Brewing experts say some styles that have gained a foothold among the craft cognoscenti are poised to break out in 2018 among the wider beer-drinking public. Time
Beers are getting harder and harder to see through, in case you hadn’t noticed.
And increasingly they’re served in fun colors from deep red and purple to a color that could best be described as Sunny Delight orange. It seems to all have happened very quickly, but really the rise of oddly-colored and opaque ales is a natural step in the massive re-imagining that is the independent craft beer revolution.
For decades, crisp, clear and golden were beer’s primary descriptors. Along with “ice cold,” these words made up most of our understanding about what beer should be. Of course, the way many of us think about beer has changed a lot in the last decade. In restaurants and breweries today, beers that meet commercial standards of the 1980s are becoming a minority.
Beer diversity is one of the main reasons. More people aren’t just open to more beers, but lots of them expect a selection beyond the beer basics at even chain restaurants. The other reason, though, is the destruction of the norms that governed American brewing for most of the 20th century. Particularly the erosion of lager beers’ dominance.
“Clear, crisp and golden” describes most lager beers. Lagers are brewed in a particular way that includes having them ferment for a longer time at lower temperatures than ales. When they finish fermenting and come to rest, yeast, hop and other particles settle to the bottom. Ales, which often are the go to for craft breweries, don’t have to be at rest as long and sometimes have particles in them.
Particles in craft beers were filtered out (and still are in some breweries) for a couple of reasons.
First, “clarity” is a category in beer competitions. Being able to make a good beer that also is clear takes more than a little technical expertise, and having awards are valuable both for morale and marketing purposes.
Lots of places that don’t filter their beer still will remove particles by whirlpooling the beer and leaving the dregs behind to make their beer mostly clear.
Second, as independent craft beer took off, it already was a lot to ask people to drink ales that had more flavor and complexity than they were used to. Letting it look cloudy or having little swimmers throughout would have challenged people’s sense of sight while it also challenged their senses of taste and smell. It was just a bridge too far in the nascent craft beer industry.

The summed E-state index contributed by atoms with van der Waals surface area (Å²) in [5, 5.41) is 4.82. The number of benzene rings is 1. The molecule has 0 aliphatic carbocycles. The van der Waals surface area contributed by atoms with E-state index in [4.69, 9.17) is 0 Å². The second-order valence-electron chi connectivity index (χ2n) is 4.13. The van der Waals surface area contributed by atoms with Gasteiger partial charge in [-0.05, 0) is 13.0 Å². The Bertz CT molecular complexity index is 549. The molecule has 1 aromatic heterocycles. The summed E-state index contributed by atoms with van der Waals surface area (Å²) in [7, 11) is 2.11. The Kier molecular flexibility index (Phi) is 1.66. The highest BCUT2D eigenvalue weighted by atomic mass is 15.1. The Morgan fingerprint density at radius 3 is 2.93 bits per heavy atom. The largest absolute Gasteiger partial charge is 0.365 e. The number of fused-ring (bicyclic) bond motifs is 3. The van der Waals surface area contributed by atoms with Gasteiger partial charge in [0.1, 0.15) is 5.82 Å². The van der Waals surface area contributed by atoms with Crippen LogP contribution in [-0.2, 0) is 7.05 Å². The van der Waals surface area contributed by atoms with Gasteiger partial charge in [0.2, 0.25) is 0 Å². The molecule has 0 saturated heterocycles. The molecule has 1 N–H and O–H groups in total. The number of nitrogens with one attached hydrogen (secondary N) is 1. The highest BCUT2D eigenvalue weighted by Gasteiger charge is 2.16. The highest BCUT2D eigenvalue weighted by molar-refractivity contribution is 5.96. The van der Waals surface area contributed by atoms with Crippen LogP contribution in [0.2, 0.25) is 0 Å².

That is, until a bridge too far became kind of the point of craft beer.
Once breaking open flavor norms became the industry standard, brewers increasingly were emboldened to try new approaches to brewing. It precipitated the rise of everything from making highly-hopped ales to super-sweet stouts. Once drinkers became OK with lots of different flavors, brewers started pushing the envelope on color and appearance.
Over the last few years “cloudy” beers grew in popularity. The rise of wheat beers (and sour Berliner Weisses) as well as some Belgian beers paved the way for the explosion of juicy, hazy New England IPAs that became all the rage last year.
From there, the gloves were off for brewers who were playing with even more ingredients and processes that affected the color and the clarity of their beers.
Whether there was a taste revolution is a matter of debate.
On the face of it, a beer with extra particles of yeast, hops and protein floating in it ought to taste different than one that doesn’t. Realistically, the differences often are too subtle to matter to regular beer drinkers, and whether they improve or detract from the beer is a matter of contention among professional reviewers and tasters.
As with everything in beer, in the end it is simply a matter of taste and preference. That said, the reason New England IPAs (and the wheat beers for that matter) exploded into popularity is that people really like the way those beers taste. So much so that they were willing to look past the hazy or opaque attributes and the occasional dregs at the bottom the glass.
Opaque beers, especially when they are interesting colors do have a novel, futuristic air about them. They’re really just one more opportunity for people who haven’t found a craft beer they love to try more styles and flavors.
If you wait around long enough, someone will make your next favorite beer, and that’s really one of the most exciting parts about the way independent craft has blown open our beer expectations. There always is something new to try.